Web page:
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Although establishing a connection is fairly cheap, it s not free, so when designing highly scalable applications it makes sense to minimize the total number of times an application opens and closes connections, thereby getting the most out of each open/ close cycle. This is especially true for ASP or Web Service applications that have to service dozens to thousands of connections a minute. Because an ASP/ASP.NET/Web Service application cannot (or should not) attempt to maintain a globally referenced Connection object, applications are designed around a just-in-time connection strategy. This usually means acquiring a connection just before it s needed and releasing the connection back to the connection pool right after the results are captured by the client. I discuss the connection pool a little later (see Connection management later in this chapter). I think this makes sense to an extent. If you know that your application plans to make several queries in quick succession, some might suggest a broader-scope connection paradigm that holds the connection until all of these operations are complete. This approach comes with an element of risk. One of the more common failure modes for ASP-type applications is leaking connections that is, when connections are acquired (by the Connection.Open method) but not released (with the Connection.Close method). Because the .NET Framework s garbage collector (GC) does not run that often,2 orphaned connection objects (that have not been released) might languish in the object garbage heap for minutes to hours. Because of this, any connection strategy must ensure that any connection that s acquired (opened) is release (closed). To facilitate ASP-type application connection churn, the data access providers have implemented a mechanism to cache connections it s called the connection pool. I ll devote some time to this mechanism a bit later when I discuss properties, methods, and events that the data access interfaces expose to help manage connections.
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ADO.NET 2.0 and later supports the option to use Multiple Active Resultsets (MARS) connections. Although these permit developers to reuse con-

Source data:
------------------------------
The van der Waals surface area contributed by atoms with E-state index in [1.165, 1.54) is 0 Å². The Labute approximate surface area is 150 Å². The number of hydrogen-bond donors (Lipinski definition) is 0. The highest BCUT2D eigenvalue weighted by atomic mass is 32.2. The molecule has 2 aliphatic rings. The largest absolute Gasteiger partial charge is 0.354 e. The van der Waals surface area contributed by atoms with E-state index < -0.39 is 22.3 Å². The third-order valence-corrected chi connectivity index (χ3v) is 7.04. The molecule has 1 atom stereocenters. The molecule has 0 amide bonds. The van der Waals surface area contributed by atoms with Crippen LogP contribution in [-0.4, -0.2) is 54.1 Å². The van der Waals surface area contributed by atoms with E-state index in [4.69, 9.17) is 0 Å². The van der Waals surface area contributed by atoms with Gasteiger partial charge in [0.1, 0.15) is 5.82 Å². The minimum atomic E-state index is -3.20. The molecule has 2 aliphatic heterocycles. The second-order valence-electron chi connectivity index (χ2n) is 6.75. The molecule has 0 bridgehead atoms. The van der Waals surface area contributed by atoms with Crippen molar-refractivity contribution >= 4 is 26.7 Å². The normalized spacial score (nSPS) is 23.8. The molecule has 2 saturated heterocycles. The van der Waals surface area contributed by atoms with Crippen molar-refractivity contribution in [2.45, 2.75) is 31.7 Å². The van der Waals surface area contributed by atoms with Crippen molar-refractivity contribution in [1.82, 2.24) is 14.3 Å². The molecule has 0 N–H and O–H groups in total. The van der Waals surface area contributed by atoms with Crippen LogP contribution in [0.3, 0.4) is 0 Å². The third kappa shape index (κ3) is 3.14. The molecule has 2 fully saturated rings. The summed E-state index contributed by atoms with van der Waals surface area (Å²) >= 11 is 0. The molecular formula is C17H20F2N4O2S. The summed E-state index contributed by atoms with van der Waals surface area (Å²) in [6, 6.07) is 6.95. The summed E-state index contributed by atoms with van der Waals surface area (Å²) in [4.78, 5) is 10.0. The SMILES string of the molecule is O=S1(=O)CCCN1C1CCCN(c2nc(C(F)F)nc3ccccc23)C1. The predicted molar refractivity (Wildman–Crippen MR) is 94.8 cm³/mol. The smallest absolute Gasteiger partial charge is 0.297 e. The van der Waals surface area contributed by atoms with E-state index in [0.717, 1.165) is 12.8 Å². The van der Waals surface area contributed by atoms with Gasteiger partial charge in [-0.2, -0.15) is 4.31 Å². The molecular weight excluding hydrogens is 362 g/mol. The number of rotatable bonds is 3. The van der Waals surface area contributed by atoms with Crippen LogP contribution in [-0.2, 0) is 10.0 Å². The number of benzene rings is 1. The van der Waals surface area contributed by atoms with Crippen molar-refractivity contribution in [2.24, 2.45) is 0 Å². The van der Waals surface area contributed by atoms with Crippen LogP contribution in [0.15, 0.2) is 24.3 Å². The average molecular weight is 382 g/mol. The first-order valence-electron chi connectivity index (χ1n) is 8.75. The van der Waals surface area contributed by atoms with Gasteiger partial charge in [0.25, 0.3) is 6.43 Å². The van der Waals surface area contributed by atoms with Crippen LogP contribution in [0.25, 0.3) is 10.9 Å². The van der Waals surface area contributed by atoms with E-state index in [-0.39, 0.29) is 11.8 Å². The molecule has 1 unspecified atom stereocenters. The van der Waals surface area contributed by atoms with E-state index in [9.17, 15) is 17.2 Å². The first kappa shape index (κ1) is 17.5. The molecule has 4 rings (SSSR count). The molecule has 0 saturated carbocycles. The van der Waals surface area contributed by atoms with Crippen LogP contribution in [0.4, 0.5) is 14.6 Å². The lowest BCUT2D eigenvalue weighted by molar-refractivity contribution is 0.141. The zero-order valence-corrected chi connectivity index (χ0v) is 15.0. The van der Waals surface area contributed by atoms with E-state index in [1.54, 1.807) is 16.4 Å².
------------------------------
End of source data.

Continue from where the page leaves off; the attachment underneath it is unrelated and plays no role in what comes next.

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nections that have pending results, there are so many restrictions and evil side effects, that there are few real scenarios in which this approach provides any benefit over opening another connection. Another myth that I hope to bust is that all applications should always use a connectquery-disconnect connection strategy. I can see how this myth got started, as this is a best practice for ASP, ASP.NET, and Web Service applications. If you re building a Microsoft Windows Presentation Foundation (WPF), Windows Forms, or other client-side executable, it does not always (or even usually) make sense. Instead, I often recommend connecting to the server when connectivity is first required and maintaining the connection for the life of the application. The benefits to this approach are compelling. First, your application need not spend resources opening (and closing) connections.
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The garbage collector runs when memory resources demand it so perhaps not for some time.
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But the most significant benefit is the ability to manage connection-scoped server state. For example, you can create Temporary tables (in tempdb) that can be indexed to hold intermediate query results based on the current client. These can be used to dramatically improve query performance. Connection-specific connection settings that need be applied only once and stick with the connection scope. Server-side cursors against live data, although this is not often done. Consider that when you open a connection, SQL Server has to launch an agent to manage your requests, allocate memory, and prepare for your work. When you close a connection, the server has to clean up the mess you left behind like the maid who comes into your hotel room after that all-nighter. Any connection-owned resources, such as temporary tables or server-side cursors, have to be freed, and the agent has to be shut down. These operations can be postponed by using connection pooling, as I ll discuss later (see Managing the connection pool later in this chapter).
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